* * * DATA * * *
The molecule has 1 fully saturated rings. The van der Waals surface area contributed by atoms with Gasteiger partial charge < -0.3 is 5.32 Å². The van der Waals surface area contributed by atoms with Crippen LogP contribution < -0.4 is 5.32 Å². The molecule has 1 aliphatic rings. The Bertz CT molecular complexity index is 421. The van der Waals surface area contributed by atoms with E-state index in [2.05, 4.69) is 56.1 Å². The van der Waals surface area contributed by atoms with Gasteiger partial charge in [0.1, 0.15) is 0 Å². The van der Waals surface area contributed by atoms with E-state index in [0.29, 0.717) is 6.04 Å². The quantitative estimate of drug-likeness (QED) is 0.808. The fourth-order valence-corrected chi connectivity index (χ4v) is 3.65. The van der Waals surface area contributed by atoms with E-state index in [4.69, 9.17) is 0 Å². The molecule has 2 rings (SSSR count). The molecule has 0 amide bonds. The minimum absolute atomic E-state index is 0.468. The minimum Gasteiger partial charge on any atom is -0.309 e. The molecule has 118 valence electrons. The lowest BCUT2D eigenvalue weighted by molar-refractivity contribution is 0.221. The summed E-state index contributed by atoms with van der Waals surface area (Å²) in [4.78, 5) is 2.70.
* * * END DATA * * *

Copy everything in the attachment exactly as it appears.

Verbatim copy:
The molecule has 1 fully saturated rings. The van der Waals surface area contributed by atoms with Gasteiger partial charge < -0.3 is 5.32 Å². The van der Waals surface area contributed by atoms with Crippen LogP contribution < -0.4 is 5.32 Å². The molecule has 1 aliphatic rings. The Bertz CT molecular complexity index is 421. The van der Waals surface area contributed by atoms with E-state index in [2.05, 4.69) is 56.1 Å². The van der Waals surface area contributed by atoms with Gasteiger partial charge in [0.1, 0.15) is 0 Å². The van der Waals surface area contributed by atoms with E-state index in [0.29, 0.717) is 6.04 Å². The quantitative estimate of drug-likeness (QED) is 0.808. The fourth-order valence-corrected chi connectivity index (χ4v) is 3.65. The van der Waals surface area contributed by atoms with E-state index in [4.69, 9.17) is 0 Å². The molecule has 2 rings (SSSR count). The molecule has 0 amide bonds. The minimum absolute atomic E-state index is 0.468. The minimum Gasteiger partial charge on any atom is -0.309 e. The molecule has 118 valence electrons. The lowest BCUT2D eigenvalue weighted by molar-refractivity contribution is 0.221. The summed E-state index contributed by atoms with van der Waals surface area (Å²) in [4.78, 5) is 2.70.